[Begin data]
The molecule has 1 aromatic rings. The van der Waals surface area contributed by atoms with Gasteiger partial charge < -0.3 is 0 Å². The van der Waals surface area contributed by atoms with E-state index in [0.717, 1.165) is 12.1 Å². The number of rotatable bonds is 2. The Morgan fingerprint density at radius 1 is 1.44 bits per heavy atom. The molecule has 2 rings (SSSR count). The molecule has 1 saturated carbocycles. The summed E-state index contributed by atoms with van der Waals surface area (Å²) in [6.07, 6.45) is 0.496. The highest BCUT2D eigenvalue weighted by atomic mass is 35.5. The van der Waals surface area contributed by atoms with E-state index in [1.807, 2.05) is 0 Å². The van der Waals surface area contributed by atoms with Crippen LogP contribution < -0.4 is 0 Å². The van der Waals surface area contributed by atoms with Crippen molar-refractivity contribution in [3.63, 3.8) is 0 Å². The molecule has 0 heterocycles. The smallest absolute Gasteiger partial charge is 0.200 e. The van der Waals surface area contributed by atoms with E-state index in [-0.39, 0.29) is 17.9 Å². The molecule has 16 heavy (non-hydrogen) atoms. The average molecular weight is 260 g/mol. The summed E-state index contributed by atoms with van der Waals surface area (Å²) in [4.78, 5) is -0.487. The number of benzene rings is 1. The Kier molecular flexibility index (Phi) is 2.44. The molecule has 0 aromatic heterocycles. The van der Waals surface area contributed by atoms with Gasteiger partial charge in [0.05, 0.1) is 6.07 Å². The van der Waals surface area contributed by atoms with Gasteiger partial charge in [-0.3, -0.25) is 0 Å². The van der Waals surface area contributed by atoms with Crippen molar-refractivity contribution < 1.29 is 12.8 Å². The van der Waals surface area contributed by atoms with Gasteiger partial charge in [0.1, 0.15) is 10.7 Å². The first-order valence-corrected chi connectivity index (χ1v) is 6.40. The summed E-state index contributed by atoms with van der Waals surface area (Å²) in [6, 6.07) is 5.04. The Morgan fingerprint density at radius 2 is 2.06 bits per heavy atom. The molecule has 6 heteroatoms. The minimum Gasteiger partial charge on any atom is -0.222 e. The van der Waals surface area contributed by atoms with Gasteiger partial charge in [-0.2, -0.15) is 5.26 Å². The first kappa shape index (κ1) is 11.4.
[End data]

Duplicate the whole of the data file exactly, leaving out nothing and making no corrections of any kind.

The molecule has 1 aromatic rings. The van der Waals surface area contributed by atoms with Gasteiger partial charge < -0.3 is 0 Å². The van der Waals surface area contributed by atoms with E-state index in [0.717, 1.165) is 12.1 Å². The number of rotatable bonds is 2. The Morgan fingerprint density at radius 1 is 1.44 bits per heavy atom. The molecule has 2 rings (SSSR count). The molecule has 1 saturated carbocycles. The summed E-state index contributed by atoms with van der Waals surface area (Å²) in [6.07, 6.45) is 0.496. The highest BCUT2D eigenvalue weighted by atomic mass is 35.5. The van der Waals surface area contributed by atoms with E-state index in [1.807, 2.05) is 0 Å². The van der Waals surface area contributed by atoms with Crippen LogP contribution < -0.4 is 0 Å². The van der Waals surface area contributed by atoms with Crippen molar-refractivity contribution in [3.63, 3.8) is 0 Å². The molecule has 0 heterocycles. The smallest absolute Gasteiger partial charge is 0.200 e. The van der Waals surface area contributed by atoms with E-state index in [-0.39, 0.29) is 17.9 Å². The molecule has 16 heavy (non-hydrogen) atoms. The average molecular weight is 260 g/mol. The summed E-state index contributed by atoms with van der Waals surface area (Å²) in [4.78, 5) is -0.487. The number of benzene rings is 1. The Kier molecular flexibility index (Phi) is 2.44. The molecule has 0 aromatic heterocycles. The van der Waals surface area contributed by atoms with Gasteiger partial charge in [0.05, 0.1) is 6.07 Å². The van der Waals surface area contributed by atoms with Gasteiger partial charge in [-0.3, -0.25) is 0 Å². The van der Waals surface area contributed by atoms with Crippen molar-refractivity contribution < 1.29 is 12.8 Å². The van der Waals surface area contributed by atoms with Gasteiger partial charge in [0.1, 0.15) is 10.7 Å². The first-order valence-corrected chi connectivity index (χ1v) is 6.40. The summed E-state index contributed by atoms with van der Waals surface area (Å²) in [6, 6.07) is 5.04. The Morgan fingerprint density at radius 2 is 2.06 bits per heavy atom. The molecule has 6 heteroatoms. The minimum Gasteiger partial charge on any atom is -0.222 e. The van der Waals surface area contributed by atoms with Gasteiger partial charge in [-0.2, -0.15) is 5.26 Å². The first kappa shape index (κ1) is 11.4.